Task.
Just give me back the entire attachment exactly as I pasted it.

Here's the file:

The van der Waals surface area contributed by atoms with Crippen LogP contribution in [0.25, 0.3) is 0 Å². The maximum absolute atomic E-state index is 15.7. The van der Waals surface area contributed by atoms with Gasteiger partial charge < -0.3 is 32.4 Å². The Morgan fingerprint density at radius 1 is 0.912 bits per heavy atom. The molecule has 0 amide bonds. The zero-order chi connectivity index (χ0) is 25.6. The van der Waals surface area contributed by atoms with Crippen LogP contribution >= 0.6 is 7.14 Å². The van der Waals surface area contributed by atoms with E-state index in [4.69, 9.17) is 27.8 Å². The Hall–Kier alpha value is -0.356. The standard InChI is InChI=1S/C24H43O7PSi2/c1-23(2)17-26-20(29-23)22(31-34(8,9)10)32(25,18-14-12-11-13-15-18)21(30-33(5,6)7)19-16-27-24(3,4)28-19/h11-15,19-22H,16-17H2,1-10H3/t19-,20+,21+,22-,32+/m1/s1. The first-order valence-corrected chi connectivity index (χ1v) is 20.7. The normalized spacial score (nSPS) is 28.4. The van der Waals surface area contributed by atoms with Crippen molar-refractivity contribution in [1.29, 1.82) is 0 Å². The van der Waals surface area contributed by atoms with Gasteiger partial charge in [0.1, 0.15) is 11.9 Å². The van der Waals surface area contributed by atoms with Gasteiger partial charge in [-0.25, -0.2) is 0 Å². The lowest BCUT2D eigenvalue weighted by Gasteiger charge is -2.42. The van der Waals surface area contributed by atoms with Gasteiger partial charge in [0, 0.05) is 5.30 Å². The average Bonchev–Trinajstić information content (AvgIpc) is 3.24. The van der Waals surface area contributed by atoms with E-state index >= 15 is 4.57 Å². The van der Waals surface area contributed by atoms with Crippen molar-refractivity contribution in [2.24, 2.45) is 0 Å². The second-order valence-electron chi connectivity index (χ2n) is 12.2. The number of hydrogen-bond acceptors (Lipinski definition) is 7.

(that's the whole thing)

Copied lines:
The van der Waals surface area contributed by atoms with Crippen LogP contribution in [0.25, 0.3) is 0 Å². The maximum absolute atomic E-state index is 15.7. The van der Waals surface area contributed by atoms with Gasteiger partial charge < -0.3 is 32.4 Å². The Morgan fingerprint density at radius 1 is 0.912 bits per heavy atom. The molecule has 0 amide bonds. The zero-order chi connectivity index (χ0) is 25.6. The van der Waals surface area contributed by atoms with Crippen LogP contribution >= 0.6 is 7.14 Å². The van der Waals surface area contributed by atoms with E-state index in [4.69, 9.17) is 27.8 Å². The Hall–Kier alpha value is -0.356. The standard InChI is InChI=1S/C24H43O7PSi2/c1-23(2)17-26-20(29-23)22(31-34(8,9)10)32(25,18-14-12-11-13-15-18)21(30-33(5,6)7)19-16-27-24(3,4)28-19/h11-15,19-22H,16-17H2,1-10H3/t19-,20+,21+,22-,32+/m1/s1. The first-order valence-corrected chi connectivity index (χ1v) is 20.7. The normalized spacial score (nSPS) is 28.4. The van der Waals surface area contributed by atoms with Crippen molar-refractivity contribution in [1.29, 1.82) is 0 Å². The van der Waals surface area contributed by atoms with Gasteiger partial charge in [0.1, 0.15) is 11.9 Å². The van der Waals surface area contributed by atoms with Gasteiger partial charge in [-0.25, -0.2) is 0 Å². The lowest BCUT2D eigenvalue weighted by Gasteiger charge is -2.42. The van der Waals surface area contributed by atoms with Gasteiger partial charge in [0, 0.05) is 5.30 Å². The average Bonchev–Trinajstić information content (AvgIpc) is 3.24. The van der Waals surface area contributed by atoms with E-state index >= 15 is 4.57 Å². The van der Waals surface area contributed by atoms with Crippen molar-refractivity contribution in [2.24, 2.45) is 0 Å². The second-order valence-electron chi connectivity index (χ2n) is 12.2. The number of hydrogen-bond acceptors (Lipinski definition) is 7.